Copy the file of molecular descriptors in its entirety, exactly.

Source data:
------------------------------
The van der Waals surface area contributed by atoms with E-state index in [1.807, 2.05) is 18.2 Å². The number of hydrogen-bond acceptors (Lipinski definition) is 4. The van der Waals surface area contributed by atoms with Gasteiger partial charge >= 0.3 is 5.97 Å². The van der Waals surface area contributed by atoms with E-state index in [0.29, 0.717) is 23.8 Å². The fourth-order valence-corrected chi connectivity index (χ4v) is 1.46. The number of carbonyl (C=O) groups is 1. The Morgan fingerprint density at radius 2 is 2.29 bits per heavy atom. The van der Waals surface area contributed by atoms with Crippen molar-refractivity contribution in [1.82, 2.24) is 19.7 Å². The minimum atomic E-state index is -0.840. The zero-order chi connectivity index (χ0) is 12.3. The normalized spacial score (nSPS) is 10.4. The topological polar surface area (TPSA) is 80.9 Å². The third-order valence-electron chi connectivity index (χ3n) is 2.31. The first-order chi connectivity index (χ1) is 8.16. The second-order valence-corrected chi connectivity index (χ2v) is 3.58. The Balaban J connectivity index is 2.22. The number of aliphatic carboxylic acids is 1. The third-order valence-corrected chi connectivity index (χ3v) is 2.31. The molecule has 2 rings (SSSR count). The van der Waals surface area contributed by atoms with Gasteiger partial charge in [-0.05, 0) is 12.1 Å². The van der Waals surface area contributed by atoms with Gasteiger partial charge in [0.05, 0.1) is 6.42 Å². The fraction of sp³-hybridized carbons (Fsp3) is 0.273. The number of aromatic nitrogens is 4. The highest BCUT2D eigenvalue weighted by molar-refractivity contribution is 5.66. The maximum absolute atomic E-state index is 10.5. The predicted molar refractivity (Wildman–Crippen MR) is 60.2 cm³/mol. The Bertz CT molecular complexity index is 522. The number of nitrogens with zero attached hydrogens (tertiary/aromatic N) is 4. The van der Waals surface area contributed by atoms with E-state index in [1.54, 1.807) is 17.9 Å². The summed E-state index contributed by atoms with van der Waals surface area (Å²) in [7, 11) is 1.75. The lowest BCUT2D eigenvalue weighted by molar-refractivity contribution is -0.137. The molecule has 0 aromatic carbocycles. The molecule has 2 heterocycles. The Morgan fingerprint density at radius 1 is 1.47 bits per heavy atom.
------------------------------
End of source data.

The van der Waals surface area contributed by atoms with E-state index in [1.807, 2.05) is 18.2 Å². The number of hydrogen-bond acceptors (Lipinski definition) is 4. The van der Waals surface area contributed by atoms with Gasteiger partial charge >= 0.3 is 5.97 Å². The van der Waals surface area contributed by atoms with E-state index in [0.29, 0.717) is 23.8 Å². The fourth-order valence-corrected chi connectivity index (χ4v) is 1.46. The number of carbonyl (C=O) groups is 1. The Morgan fingerprint density at radius 2 is 2.29 bits per heavy atom. The van der Waals surface area contributed by atoms with Crippen molar-refractivity contribution in [1.82, 2.24) is 19.7 Å². The minimum atomic E-state index is -0.840. The zero-order chi connectivity index (χ0) is 12.3. The normalized spacial score (nSPS) is 10.4. The topological polar surface area (TPSA) is 80.9 Å². The third-order valence-electron chi connectivity index (χ3n) is 2.31. The first-order chi connectivity index (χ1) is 8.16. The second-order valence-corrected chi connectivity index (χ2v) is 3.58. The Balaban J connectivity index is 2.22. The number of aliphatic carboxylic acids is 1. The third-order valence-corrected chi connectivity index (χ3v) is 2.31. The molecule has 2 rings (SSSR count). The van der Waals surface area contributed by atoms with Gasteiger partial charge in [-0.05, 0) is 12.1 Å². The van der Waals surface area contributed by atoms with Gasteiger partial charge in [0.05, 0.1) is 6.42 Å². The fraction of sp³-hybridized carbons (Fsp3) is 0.273. The number of aromatic nitrogens is 4. The highest BCUT2D eigenvalue weighted by molar-refractivity contribution is 5.66. The maximum absolute atomic E-state index is 10.5. The predicted molar refractivity (Wildman–Crippen MR) is 60.2 cm³/mol. The Bertz CT molecular complexity index is 522. The number of nitrogens with zero attached hydrogens (tertiary/aromatic N) is 4. The van der Waals surface area contributed by atoms with E-state index in [1.54, 1.807) is 17.9 Å². The summed E-state index contributed by atoms with van der Waals surface area (Å²) in [7, 11) is 1.75. The lowest BCUT2D eigenvalue weighted by molar-refractivity contribution is -0.137. The molecule has 0 aromatic carbocycles. The molecule has 2 heterocycles. The Morgan fingerprint density at radius 1 is 1.47 bits per heavy atom.